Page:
How long a charity will need to keep its records depends on:
- any legal requirements that apply
- the cost of storage
- the charity’s need to access the document
- any historical value it may have
It is useful to keep the minutes of all meetings, particularly trustees' meetings, for the life of the charity. They may need to be used to support decisions approved at meetings or to show approval and adoption of the audited accounts. The minutes of trustees' meetings must be made available to all charity trustees and where necessary, to appropriate professional advisers (eg auditors). This means that if they are stored electronically, copies must be available to all entitled to see them.
Charitable companies will also have to comply with the relevant requirements of the Companies Acts. A charitable company is permitted to retain its statutory books on computer. Copies of its minutes can be stored on a computer. Our guidance Charities and Meetings (CC48) gives further information on the law and good practice at meetings.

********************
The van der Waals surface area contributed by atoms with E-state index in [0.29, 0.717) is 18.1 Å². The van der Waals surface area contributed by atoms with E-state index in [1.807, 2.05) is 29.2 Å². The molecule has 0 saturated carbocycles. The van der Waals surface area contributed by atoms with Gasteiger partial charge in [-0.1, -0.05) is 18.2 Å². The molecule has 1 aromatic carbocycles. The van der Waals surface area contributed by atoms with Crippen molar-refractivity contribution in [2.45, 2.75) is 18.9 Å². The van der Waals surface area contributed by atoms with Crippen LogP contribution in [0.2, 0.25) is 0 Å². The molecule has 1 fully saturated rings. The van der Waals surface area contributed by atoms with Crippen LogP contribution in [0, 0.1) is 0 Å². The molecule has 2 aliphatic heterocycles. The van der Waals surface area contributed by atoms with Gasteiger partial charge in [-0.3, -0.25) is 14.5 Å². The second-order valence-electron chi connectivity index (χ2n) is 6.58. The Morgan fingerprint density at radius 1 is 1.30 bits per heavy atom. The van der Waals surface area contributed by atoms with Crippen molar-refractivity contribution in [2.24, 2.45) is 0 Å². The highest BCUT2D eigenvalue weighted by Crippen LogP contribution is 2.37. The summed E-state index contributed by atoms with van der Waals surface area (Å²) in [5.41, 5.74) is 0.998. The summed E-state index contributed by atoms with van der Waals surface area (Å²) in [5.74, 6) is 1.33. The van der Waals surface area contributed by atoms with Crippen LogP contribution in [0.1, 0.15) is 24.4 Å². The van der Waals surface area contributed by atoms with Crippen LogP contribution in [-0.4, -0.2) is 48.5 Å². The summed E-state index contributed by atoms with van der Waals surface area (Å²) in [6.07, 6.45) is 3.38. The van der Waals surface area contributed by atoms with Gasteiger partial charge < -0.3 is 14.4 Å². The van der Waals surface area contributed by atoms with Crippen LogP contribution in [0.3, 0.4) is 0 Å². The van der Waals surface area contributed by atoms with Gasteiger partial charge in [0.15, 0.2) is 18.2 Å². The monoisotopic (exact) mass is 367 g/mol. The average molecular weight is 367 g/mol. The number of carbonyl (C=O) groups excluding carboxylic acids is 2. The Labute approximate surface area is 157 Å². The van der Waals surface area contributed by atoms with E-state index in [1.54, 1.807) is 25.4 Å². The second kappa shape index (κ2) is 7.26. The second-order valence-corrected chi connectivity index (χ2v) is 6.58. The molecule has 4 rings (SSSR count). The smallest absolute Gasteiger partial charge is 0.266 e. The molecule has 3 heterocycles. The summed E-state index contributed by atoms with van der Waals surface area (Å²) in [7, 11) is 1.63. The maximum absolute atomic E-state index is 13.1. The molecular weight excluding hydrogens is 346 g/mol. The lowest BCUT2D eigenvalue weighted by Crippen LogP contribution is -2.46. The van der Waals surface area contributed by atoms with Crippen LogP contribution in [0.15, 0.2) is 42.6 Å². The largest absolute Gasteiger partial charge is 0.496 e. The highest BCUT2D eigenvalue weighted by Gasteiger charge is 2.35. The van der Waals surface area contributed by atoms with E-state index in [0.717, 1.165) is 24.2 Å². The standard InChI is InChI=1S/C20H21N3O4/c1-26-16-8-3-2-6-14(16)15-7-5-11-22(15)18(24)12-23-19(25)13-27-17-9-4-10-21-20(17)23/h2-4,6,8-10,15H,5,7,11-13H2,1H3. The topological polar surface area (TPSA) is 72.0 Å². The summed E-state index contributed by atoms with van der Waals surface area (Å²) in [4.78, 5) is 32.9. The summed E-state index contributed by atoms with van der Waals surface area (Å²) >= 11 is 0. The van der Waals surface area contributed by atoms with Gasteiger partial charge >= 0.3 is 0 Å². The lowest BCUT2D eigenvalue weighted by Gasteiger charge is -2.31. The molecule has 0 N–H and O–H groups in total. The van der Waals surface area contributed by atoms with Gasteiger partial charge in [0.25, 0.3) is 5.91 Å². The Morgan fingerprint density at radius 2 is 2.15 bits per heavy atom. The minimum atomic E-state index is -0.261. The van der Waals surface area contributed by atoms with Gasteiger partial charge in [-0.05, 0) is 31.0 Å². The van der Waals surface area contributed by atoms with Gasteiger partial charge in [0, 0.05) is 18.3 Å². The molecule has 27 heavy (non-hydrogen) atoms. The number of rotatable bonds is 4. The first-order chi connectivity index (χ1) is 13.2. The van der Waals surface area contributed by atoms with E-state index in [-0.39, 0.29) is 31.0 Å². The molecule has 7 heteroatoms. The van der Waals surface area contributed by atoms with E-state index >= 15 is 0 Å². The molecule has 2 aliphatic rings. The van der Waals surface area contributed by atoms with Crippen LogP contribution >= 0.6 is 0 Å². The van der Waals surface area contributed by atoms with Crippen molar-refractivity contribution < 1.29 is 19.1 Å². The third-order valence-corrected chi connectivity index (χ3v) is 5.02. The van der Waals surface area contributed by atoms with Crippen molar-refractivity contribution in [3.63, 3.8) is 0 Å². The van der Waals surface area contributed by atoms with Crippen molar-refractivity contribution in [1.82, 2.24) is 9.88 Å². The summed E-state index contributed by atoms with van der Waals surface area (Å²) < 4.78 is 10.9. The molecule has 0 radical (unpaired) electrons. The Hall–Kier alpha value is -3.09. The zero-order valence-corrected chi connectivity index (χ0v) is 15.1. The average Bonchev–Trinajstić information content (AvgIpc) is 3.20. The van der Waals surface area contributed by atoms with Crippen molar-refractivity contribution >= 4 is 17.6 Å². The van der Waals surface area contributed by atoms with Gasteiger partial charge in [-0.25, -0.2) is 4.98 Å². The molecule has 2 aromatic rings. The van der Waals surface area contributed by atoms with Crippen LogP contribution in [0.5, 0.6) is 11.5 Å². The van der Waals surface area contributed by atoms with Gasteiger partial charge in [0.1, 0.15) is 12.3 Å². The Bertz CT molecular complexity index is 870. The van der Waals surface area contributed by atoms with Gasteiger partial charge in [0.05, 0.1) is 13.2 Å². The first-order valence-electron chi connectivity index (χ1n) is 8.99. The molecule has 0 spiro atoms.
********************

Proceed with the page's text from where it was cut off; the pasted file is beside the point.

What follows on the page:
A charity’s accounting records must be kept for a minimum of six years unless we consent to their earlier disposal. We recommend that other important charity records are kept for a similar period.
On our website you can see a table showing the most common types of accounting records kept by charities, how long they must be kept for and why.
If a charity winds up, there is no central body which stores dissolved charities’ records.